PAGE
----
Southern Food

If you wait long enough, everything comes full circle, not that it’s always a positive human trait.  But crew cuts are back, and it’s again safe to express an affection for a Krispy Kreme donut. We North Carolina natives grew up proudly thinking our local state product was a fine intermittent treat, but during the ’80s when the words “gourmet” and “cuisine,” not to mention “nutrition,” were imported into our culture, we learned to keep our mouths shut about the Winston-Salem donut empire.

Franklin Street in Chapel Hill, NC, at 6:15 a.m.
My friend Dave says, “If you have ever lived in Germany (which he has), the American approach to bread products is incomprehensible.”  By his report, every street corner of every small burg has a home-owned bakery with an infinite variety of delicacies, each as refined and perfectly crafted as a Mendelssohn composition. It’s possible to find such a place in the U.S., but it’s very rare.

However, if you’re hungry and in need in North Carolina, (a friend hurt your feelings, you were losing it in traffic congestion, or your job seems meaningless), try to find a Krispy Kreme, it’s no problem. And, if the need for comfort is deep, try the “raspberry filled,” which we, of course, used to call jelly donuts.

The inspiration for these thoughts came from the subconscious, a dream I just had, (this is true) where I was buying large bags of Krispy Kreme jelly doughnuts and wandering the local landscape passing them out to friends.  The bags were dripping, sticky, and red. My hands were coated with the stuff, but no friend turned me down as they ooohed and aaahed… their lips revealing a faint, secret smile at this act of infidelity to their vow of health and fitness. Analyze my dream anyway you like, I don’t care.

It was simpler in our past when we weren’t bombarded with this encyclopedic knowledge of the molecular composition of food and the dirty details of metabolism. “Eat less, exercise more,” were two rules that used to suffice for the whole issue. And, “you are what you eat,” seemed a fair enough measure for making decisions that excluded a too frequent indulgence in Krispy Kremes.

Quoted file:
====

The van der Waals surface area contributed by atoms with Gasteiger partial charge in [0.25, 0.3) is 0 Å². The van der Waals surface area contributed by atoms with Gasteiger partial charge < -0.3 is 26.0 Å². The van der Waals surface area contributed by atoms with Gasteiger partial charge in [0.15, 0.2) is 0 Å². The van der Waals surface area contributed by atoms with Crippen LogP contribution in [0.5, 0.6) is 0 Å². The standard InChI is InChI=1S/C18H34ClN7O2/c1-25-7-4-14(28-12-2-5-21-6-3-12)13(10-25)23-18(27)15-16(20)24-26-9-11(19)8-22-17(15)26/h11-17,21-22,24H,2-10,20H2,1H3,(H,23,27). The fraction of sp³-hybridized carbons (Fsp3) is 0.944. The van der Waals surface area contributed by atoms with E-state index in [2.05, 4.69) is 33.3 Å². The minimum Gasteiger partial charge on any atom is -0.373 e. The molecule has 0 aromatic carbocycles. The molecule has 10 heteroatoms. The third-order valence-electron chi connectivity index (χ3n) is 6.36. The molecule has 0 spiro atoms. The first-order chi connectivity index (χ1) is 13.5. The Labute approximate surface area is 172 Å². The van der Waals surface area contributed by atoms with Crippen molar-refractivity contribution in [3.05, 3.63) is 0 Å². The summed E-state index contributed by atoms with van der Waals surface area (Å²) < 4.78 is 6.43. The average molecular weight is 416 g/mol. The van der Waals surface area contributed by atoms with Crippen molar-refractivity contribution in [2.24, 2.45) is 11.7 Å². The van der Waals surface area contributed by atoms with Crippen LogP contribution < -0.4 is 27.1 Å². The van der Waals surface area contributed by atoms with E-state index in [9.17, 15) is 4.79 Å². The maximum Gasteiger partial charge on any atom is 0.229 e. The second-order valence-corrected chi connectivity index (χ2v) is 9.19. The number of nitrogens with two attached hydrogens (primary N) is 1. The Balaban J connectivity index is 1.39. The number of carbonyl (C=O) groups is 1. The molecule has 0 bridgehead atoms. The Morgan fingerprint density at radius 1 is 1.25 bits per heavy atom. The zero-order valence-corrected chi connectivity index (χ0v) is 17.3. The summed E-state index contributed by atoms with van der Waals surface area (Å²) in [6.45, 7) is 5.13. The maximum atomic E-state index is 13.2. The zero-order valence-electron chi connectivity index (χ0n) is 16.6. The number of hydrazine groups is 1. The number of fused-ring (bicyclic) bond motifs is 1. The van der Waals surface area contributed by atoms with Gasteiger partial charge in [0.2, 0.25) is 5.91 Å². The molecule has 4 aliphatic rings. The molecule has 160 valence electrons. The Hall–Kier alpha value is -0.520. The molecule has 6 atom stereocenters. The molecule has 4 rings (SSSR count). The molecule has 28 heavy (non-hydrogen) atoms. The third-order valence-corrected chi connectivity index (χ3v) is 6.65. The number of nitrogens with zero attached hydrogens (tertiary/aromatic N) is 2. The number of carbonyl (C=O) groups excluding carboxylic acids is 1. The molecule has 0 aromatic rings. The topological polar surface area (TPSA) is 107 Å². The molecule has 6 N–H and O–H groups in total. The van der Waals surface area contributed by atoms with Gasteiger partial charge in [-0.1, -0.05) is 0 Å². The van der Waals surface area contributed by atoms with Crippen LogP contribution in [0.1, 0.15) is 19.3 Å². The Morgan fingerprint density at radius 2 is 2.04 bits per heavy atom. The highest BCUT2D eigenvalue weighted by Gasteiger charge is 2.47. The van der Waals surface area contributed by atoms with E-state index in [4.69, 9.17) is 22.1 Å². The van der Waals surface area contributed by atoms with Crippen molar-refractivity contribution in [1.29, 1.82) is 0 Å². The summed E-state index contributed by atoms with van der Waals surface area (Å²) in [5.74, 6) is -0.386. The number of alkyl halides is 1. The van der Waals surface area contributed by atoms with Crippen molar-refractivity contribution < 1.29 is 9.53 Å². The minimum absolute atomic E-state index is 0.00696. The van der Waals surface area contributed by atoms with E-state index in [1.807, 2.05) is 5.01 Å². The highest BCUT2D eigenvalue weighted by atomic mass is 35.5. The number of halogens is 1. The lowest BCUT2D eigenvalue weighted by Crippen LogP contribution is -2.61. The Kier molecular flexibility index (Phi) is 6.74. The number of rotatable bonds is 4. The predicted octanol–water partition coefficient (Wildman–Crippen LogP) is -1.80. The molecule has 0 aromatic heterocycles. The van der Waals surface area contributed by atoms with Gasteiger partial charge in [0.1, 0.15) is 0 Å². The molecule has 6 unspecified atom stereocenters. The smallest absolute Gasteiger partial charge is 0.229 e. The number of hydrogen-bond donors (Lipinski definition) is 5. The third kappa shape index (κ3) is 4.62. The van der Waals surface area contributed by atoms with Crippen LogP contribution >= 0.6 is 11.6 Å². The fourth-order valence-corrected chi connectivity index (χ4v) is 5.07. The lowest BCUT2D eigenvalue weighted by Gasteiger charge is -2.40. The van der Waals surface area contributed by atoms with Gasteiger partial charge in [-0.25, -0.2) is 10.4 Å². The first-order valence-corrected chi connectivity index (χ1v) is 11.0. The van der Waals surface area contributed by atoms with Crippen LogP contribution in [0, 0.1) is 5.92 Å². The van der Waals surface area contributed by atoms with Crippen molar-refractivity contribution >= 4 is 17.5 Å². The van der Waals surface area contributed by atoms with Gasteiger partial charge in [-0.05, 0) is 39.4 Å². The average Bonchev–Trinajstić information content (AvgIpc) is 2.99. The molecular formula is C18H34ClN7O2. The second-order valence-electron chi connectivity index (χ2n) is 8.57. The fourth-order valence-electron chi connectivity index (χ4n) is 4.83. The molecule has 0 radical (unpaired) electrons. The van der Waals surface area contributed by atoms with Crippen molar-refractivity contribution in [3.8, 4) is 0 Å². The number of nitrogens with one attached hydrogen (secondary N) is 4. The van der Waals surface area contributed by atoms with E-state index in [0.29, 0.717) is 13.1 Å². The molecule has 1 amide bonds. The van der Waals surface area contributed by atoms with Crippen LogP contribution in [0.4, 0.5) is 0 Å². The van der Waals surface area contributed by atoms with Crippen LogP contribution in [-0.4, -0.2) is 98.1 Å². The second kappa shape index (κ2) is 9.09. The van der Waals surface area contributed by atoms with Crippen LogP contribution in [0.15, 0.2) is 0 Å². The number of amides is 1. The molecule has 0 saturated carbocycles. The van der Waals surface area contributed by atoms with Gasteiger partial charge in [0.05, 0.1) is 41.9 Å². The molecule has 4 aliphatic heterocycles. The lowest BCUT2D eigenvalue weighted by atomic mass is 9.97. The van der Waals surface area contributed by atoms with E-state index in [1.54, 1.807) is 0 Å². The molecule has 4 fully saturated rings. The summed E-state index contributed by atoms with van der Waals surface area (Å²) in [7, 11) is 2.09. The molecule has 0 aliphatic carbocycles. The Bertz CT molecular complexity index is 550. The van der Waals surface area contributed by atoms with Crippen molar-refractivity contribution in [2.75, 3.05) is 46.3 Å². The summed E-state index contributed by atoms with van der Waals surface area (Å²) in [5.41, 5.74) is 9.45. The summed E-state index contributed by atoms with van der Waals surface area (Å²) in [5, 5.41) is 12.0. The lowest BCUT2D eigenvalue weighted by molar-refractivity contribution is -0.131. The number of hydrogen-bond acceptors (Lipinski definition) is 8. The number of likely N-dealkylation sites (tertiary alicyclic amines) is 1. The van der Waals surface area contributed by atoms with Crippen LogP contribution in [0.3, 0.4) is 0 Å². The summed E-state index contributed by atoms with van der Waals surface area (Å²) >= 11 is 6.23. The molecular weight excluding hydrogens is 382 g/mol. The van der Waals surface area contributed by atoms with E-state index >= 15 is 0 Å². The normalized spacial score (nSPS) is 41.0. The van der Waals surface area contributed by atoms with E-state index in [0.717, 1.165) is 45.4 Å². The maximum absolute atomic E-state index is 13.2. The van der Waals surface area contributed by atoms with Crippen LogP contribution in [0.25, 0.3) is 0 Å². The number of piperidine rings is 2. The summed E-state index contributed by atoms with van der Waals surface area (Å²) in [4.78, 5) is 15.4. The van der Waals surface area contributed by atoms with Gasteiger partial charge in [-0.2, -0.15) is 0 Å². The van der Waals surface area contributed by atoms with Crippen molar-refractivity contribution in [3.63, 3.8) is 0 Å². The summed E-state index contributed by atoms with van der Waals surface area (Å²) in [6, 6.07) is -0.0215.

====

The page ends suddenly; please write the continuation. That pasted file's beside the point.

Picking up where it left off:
But every now and then, eating a Krispy Kreme can be the right thing to do, though being “out” about jelly donuts still requires a solid sense of self and a good support system of family and friends. Don’t be ashamed, this is not a character defect; it is not a moral issue. Get a jelly donut and drip some red goo on your shirt; wear your red badge of courage proudly.  Save ethics for stuff that matters.

Bill Phillips

Bill Phillips

A lifelong North Carolina resident with an interest in local history, outdoor adventures, politics, and culture.  

Started out as a high school history teacher, then worked in public schools under grants from the 1964 Civil Rights Act (teacher education programs.) Then a three year stint as a social worker was followed by several years as a “folkie,” playing string band music, making musical instruments, and presenting indigenous folk performers in public school concerts under a grant from the National Endowment for the Arts.

Change of course: became a carpenter, then a home remodeler, then a home builder, then a remodeling designer. Now, am merging that with free lance photography and writing.

A hopelessly compulsive writer, with more unpublished stuff in the closet than you want to know about. Have recently seen the light of day with a blog on Google Blogger. If an article of mine on Like the Dew interests you, you will find it on the following blog with many more high resolution photos relating to the post.

North Carolina, People and Places

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